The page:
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12 Things You'll Learn from Our Newest Book

Is budgeting your holiday spending a tricky proposition? Look no further. We've collected more than 2,000 questions from the early mental_floss archives to bring you mental_floss Trivia: Brisk, Refreshing Facts Without the Ice Cream Headache. The reader-friendly layout gives you the answers on the spread immediately following the questions - no annoying flipping-to-the-back-of-the-book to get your score. At more than 850 pages, you'll enjoy hours of reading and sharing pleasure!

To celebrate 12/12/12, here are a dozen of our favorite facts culled from questions in the book:

  • A baseball pitch that has been hit for a home run is called a "gopher pitch."
  • Dave Barry was in a high-school rock band called Federal Duck.
  • The word "jaguar" is Guarani for "dog."
  • Of all the spirits in Pandora's Box, only "hope" remained.
  • There are 16 Chance and 16 Community Chest cards in a standard Monopoly game.
  • Per his own wishes, the corneas of executed murderer Gary Gilmore were transplanted to 2 recipients.
  • Lady Macbeth's first name was Gruoch.
  • Rick Derringer was only 16 years old when he co-wrote and played guitar on the McCoys' #1 hit "Hang On Sloopy."
  • The navicular bone in the wrist is the most commonly-fractured bone in the human body.
  • James Earl Carter is the only U.S. president who took the oath of office using a nickname - "Jimmy."
  • The pecan tree is the only major nut-bearing tree native to North America.
  • The first consumer products made from celluloid plastic were hair combs.

Try one of our best book values: mental_floss Trivia, by Sandy Wood & Kara Kovalchik, direct from the mental_floss store. And have a great 12th!

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Liam Neeson, World's Worst Traveler
Jay Maidment/Lionsgate
Jay Maidment/Lionsgate

Liam Neeson, World's Worst Traveler. The Commuter is the latest of a long line of films in which the action star ruins transportation for everyone.

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Snow Rollers: Nature’s Winter Treat. Snow can naturally form into wheels, carpet rolls, or big boulders.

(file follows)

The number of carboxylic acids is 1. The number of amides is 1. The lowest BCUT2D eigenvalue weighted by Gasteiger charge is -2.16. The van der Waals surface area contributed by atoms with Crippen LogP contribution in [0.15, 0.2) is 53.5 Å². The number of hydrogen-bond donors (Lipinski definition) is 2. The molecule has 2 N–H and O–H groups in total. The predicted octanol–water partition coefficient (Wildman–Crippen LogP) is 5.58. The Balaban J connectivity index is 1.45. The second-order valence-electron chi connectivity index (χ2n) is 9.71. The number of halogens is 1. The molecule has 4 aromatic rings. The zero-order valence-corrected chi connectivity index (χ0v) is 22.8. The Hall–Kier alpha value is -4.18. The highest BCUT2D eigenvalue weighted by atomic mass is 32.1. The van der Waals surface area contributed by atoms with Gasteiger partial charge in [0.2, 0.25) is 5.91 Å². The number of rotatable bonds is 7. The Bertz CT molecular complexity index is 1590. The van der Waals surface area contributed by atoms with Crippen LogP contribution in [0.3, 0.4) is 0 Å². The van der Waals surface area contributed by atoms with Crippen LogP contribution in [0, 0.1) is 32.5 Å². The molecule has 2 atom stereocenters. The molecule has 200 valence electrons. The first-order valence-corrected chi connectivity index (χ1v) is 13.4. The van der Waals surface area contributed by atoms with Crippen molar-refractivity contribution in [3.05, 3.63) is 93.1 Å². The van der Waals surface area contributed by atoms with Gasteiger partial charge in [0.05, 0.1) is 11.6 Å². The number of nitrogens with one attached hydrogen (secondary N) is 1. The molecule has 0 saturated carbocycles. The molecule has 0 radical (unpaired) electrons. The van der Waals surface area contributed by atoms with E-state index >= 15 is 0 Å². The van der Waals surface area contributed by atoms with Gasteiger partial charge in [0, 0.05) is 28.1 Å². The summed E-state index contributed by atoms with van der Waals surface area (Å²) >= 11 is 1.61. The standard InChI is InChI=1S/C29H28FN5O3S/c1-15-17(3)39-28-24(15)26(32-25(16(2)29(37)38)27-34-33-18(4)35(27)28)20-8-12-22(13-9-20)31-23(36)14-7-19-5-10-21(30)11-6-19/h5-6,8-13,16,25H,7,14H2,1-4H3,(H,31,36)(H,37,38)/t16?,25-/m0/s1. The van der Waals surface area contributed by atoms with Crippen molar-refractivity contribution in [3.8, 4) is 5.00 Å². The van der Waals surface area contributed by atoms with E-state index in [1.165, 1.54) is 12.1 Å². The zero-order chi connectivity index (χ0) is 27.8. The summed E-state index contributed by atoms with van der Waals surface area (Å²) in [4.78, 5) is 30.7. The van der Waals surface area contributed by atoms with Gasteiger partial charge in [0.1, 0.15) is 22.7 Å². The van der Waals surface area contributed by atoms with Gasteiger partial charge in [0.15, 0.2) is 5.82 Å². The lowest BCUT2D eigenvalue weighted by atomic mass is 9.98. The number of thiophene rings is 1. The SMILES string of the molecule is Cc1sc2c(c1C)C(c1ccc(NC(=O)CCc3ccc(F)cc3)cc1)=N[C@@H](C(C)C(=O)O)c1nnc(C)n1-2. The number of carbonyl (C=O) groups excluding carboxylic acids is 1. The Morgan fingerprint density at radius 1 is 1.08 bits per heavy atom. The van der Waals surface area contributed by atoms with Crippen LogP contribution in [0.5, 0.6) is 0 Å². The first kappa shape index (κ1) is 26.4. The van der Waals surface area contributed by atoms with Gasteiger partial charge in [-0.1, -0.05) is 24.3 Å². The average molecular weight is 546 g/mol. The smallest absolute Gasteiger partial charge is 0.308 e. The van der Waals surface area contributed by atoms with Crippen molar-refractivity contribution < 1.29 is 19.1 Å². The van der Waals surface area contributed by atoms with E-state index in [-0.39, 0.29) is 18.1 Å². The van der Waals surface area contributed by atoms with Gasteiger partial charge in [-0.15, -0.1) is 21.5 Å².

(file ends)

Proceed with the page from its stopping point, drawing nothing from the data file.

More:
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A Former Gang Member Explains How Easy It Is to Join a Gang. It offers a sense of belonging when you don't get that at home.

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Hollywood Movies Renamed for Japanese Audiences. Some are funny, and some are better than the English title.

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Ladykillers: Murder Ballads and the Country Women Who Sang Them. The underappreciated who sang about the unacceptable eventually became hidden treasures.

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13 Quick and Easy Breakfasts to Jumpstart Your Winter Mornings. Something new will make the whole day go easier.

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11 Ways Advertisers Make Food Look Delicious. It's much more difficult than you might think.

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science
What Pop Culture Gets Wrong About Dissociative Identity Disorder
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iStock

From the characters in Fight Club to Dr. Jekyll and Mr. Hyde, popular culture is filled with "split" personalities. These dramatic figures might be entertaining, but they're rarely (if ever) scientifically accurate, SciShow Psych's Hank Green explains in the channel's latest video. Most representations contribute to a collective misunderstanding of dissociative identity disorder, or DID, which was once known as multiple personality disorder.

Experts often disagree about DID's diagnostic criteria, what causes it, and in some cases, whether it exists at all. Many, however, agree that people with DID don't have multiple figures living inside their heads, all clamoring to take over their body at a moment's notice. Those with DID do have fragmented personalities, which can cause lapses of memory, psychological distress, and impaired daily function, among other side effects.

Learn more about DID (and what the media gets wrong about mental illness) by watching the video below.

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